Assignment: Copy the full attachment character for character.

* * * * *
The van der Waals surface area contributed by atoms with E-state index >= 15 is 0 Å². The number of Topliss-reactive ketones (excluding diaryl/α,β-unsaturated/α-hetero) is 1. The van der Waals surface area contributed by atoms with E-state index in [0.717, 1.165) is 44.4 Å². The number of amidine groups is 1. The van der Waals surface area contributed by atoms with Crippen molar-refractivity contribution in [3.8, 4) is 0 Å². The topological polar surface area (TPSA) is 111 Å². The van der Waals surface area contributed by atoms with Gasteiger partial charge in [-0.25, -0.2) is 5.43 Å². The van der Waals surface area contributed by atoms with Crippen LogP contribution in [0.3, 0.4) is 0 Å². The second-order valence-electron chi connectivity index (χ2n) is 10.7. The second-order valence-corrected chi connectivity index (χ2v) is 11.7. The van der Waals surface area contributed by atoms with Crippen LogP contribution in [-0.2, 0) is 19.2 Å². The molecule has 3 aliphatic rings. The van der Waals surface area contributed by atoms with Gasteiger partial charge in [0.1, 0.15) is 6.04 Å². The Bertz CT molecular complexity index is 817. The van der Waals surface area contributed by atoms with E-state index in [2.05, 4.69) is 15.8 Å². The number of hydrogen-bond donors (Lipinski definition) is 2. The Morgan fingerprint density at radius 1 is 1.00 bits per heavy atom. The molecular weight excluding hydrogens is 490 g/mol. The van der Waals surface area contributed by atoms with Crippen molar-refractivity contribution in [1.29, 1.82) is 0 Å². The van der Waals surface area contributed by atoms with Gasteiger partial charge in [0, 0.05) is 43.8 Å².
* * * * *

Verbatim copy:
The van der Waals surface area contributed by atoms with E-state index >= 15 is 0 Å². The number of Topliss-reactive ketones (excluding diaryl/α,β-unsaturated/α-hetero) is 1. The van der Waals surface area contributed by atoms with E-state index in [0.717, 1.165) is 44.4 Å². The number of amidine groups is 1. The van der Waals surface area contributed by atoms with Crippen molar-refractivity contribution in [3.8, 4) is 0 Å². The topological polar surface area (TPSA) is 111 Å². The van der Waals surface area contributed by atoms with Gasteiger partial charge in [-0.25, -0.2) is 5.43 Å². The van der Waals surface area contributed by atoms with Crippen LogP contribution in [0.3, 0.4) is 0 Å². The second-order valence-electron chi connectivity index (χ2n) is 10.7. The second-order valence-corrected chi connectivity index (χ2v) is 11.7. The van der Waals surface area contributed by atoms with Crippen LogP contribution in [-0.2, 0) is 19.2 Å². The molecule has 3 aliphatic rings. The van der Waals surface area contributed by atoms with Gasteiger partial charge in [0.1, 0.15) is 6.04 Å². The Bertz CT molecular complexity index is 817. The van der Waals surface area contributed by atoms with E-state index in [2.05, 4.69) is 15.8 Å². The number of hydrogen-bond donors (Lipinski definition) is 2. The Morgan fingerprint density at radius 1 is 1.00 bits per heavy atom. The molecular weight excluding hydrogens is 490 g/mol. The van der Waals surface area contributed by atoms with Crippen molar-refractivity contribution in [1.29, 1.82) is 0 Å². The van der Waals surface area contributed by atoms with Gasteiger partial charge in [0, 0.05) is 43.8 Å².